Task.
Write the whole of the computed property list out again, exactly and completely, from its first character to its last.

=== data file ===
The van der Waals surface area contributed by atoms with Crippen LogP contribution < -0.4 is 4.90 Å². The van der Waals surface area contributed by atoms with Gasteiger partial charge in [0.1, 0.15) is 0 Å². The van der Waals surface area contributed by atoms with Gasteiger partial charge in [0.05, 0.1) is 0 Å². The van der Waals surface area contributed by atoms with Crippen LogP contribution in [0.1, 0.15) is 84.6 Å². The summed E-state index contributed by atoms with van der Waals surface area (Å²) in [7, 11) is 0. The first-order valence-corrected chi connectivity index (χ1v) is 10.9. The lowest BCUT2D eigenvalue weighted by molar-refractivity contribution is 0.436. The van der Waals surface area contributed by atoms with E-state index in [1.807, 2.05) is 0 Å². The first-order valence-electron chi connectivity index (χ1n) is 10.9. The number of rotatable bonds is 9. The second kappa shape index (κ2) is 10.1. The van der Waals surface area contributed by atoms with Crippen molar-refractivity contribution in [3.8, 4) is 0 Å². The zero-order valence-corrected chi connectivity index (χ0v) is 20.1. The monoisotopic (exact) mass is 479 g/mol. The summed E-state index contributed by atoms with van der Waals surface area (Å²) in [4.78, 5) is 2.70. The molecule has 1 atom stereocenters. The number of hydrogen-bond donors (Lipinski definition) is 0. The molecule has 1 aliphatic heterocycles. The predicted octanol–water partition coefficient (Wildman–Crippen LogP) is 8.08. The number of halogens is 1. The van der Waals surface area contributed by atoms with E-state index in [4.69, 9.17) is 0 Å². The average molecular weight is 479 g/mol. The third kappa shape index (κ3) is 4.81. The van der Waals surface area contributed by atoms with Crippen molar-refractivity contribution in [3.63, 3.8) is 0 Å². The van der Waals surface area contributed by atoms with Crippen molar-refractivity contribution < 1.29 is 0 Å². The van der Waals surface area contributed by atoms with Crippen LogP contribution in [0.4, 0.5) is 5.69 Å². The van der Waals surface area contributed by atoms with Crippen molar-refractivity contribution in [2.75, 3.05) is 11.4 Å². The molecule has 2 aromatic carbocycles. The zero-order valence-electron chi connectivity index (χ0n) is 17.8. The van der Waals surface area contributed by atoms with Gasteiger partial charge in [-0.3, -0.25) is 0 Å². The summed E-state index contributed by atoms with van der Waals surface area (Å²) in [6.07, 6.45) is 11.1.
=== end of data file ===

The van der Waals surface area contributed by atoms with Crippen LogP contribution < -0.4 is 4.90 Å². The van der Waals surface area contributed by atoms with Gasteiger partial charge in [0.1, 0.15) is 0 Å². The van der Waals surface area contributed by atoms with Gasteiger partial charge in [0.05, 0.1) is 0 Å². The van der Waals surface area contributed by atoms with Crippen LogP contribution in [0.1, 0.15) is 84.6 Å². The summed E-state index contributed by atoms with van der Waals surface area (Å²) in [7, 11) is 0. The first-order valence-corrected chi connectivity index (χ1v) is 10.9. The lowest BCUT2D eigenvalue weighted by molar-refractivity contribution is 0.436. The van der Waals surface area contributed by atoms with E-state index in [1.807, 2.05) is 0 Å². The first-order valence-electron chi connectivity index (χ1n) is 10.9. The number of rotatable bonds is 9. The second kappa shape index (κ2) is 10.1. The van der Waals surface area contributed by atoms with Crippen molar-refractivity contribution in [3.8, 4) is 0 Å². The zero-order valence-corrected chi connectivity index (χ0v) is 20.1. The monoisotopic (exact) mass is 479 g/mol. The summed E-state index contributed by atoms with van der Waals surface area (Å²) in [4.78, 5) is 2.70. The molecule has 1 atom stereocenters. The number of hydrogen-bond donors (Lipinski definition) is 0. The molecule has 1 aliphatic heterocycles. The predicted octanol–water partition coefficient (Wildman–Crippen LogP) is 8.08. The number of halogens is 1. The van der Waals surface area contributed by atoms with E-state index in [4.69, 9.17) is 0 Å². The average molecular weight is 479 g/mol. The third kappa shape index (κ3) is 4.81. The van der Waals surface area contributed by atoms with Crippen molar-refractivity contribution in [3.63, 3.8) is 0 Å². The van der Waals surface area contributed by atoms with Crippen molar-refractivity contribution < 1.29 is 0 Å². The van der Waals surface area contributed by atoms with Crippen LogP contribution in [0.4, 0.5) is 5.69 Å². The van der Waals surface area contributed by atoms with Crippen molar-refractivity contribution in [2.75, 3.05) is 11.4 Å². The molecule has 2 aromatic carbocycles. The zero-order valence-electron chi connectivity index (χ0n) is 17.8. The van der Waals surface area contributed by atoms with Gasteiger partial charge in [-0.3, -0.25) is 0 Å². The summed E-state index contributed by atoms with van der Waals surface area (Å²) in [6.07, 6.45) is 11.1.